The woman Stoil was collaborating with hasn't been identified, although George Washington University has two female black vice provosts. As per The Hatchet, many were "shocked" by Stoil's remarks and some even started skipping his subsequent sessions. Keheirra Wedderburn, a black woman, claimed that Stoil had previously embarrassed her by inquiring about how long it took her to braid her hair in front of the entire class. “My hands were just shaking, like I just really didn't know how to react, what to say, what to do and I just felt alone,” said GW junior Wedderburn. “I shouldn't have to tell you about racism because I go through it.”

Katie Miller, a senior political science student, said she was "disgusted" by Stoil's remarks in the lecture and that the group was at a loss for words when he made them. “He was saying it like we were all going to agree with him. As soon as he said it, you could hear a pin drop in the classroom. Everyone was just completely shocked. Even with masks on, you could tell the look on people's faces was pure 'What just happened?',” she said. Samantha Lewis, a sophomore and one of the students who reported Stoil for racism claimed that when she confronted him, he didn't appear to understand that his statements would have upset others. “He had no clue what I was talking about, he had no clue” Lewis said. “He was like 'Which comments?' And I was like 'Regarding your phone call with the provost.' And he's like 'Oh,' so I kind of had to explain to him why people were uncomfortable and offended.”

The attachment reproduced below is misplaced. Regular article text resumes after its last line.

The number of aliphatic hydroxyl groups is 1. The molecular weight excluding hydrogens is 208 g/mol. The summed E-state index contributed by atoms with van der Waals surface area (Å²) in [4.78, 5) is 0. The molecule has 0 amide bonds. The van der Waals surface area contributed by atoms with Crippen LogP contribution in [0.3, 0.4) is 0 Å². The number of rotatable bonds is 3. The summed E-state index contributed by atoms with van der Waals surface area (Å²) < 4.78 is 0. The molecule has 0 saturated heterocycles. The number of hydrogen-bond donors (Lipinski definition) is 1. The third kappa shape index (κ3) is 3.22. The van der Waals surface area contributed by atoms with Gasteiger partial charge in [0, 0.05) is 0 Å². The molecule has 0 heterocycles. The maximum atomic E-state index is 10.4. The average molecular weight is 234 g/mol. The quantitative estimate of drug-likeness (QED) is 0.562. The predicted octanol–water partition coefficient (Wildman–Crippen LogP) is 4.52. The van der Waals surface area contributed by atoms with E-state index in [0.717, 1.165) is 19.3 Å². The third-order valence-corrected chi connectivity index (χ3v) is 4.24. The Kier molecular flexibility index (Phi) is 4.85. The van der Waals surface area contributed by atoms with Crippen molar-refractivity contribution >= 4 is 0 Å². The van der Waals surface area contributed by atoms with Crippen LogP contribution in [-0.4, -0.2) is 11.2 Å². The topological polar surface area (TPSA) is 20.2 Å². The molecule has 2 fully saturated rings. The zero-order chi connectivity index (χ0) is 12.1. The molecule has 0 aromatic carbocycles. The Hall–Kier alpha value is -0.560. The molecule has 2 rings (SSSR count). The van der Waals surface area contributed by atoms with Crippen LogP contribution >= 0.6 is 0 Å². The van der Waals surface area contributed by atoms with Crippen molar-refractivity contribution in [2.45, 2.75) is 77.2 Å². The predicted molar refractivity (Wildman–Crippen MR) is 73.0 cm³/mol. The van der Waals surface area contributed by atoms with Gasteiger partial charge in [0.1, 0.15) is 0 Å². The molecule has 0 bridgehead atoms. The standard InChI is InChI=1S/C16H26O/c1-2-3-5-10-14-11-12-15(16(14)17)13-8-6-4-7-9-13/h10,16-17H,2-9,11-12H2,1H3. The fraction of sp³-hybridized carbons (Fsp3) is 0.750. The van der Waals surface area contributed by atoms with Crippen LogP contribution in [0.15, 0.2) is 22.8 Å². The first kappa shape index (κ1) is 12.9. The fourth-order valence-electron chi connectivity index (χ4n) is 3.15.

Lewis recalled Stoil telling her that he "didn't see a problem" with using the N-word and that to forbid him from doing so would be an infringement on his human rights. She said that if it had been "a couple of years ago," Stoil had assured her that he would "definitely" have used the slur in class. “No sympathy or self-reflection of like 'Oh damn, like maybe I did mess up, maybe this was a wrong comment for me to make,” Lewis added. While he committed to continue instructing his other courses until his leave at the end of the semester, Stoil acknowledged to Daily Mail that officials had barred him from teaching the human rights course.

He claimed that the way the university handled the situation led to his decision to quit, which he decided in consultation with his family. “I have not yet left GW...I am teaching my other course through the end of this semester, and I left the human rights course at the request of university officials who asked that I don't discuss the incident,” he said. “In my opinion, the university made a mistake in not permitting me to resolve the situation through mediation and explanation.” In addition, Stoil said he still had "great respect" for George Washington University and that he believed everyone involved in the incident had good intentions. “My decision not to pursue future employment at GW is mine alone and I see no reason to spotlight any particular other individuals involved in this sequence of events,” Stoil said. “I am an alumnus of GW and have great respect for the institution and appreciate the opportunity to have continued to teach following my retirement from my previous university.”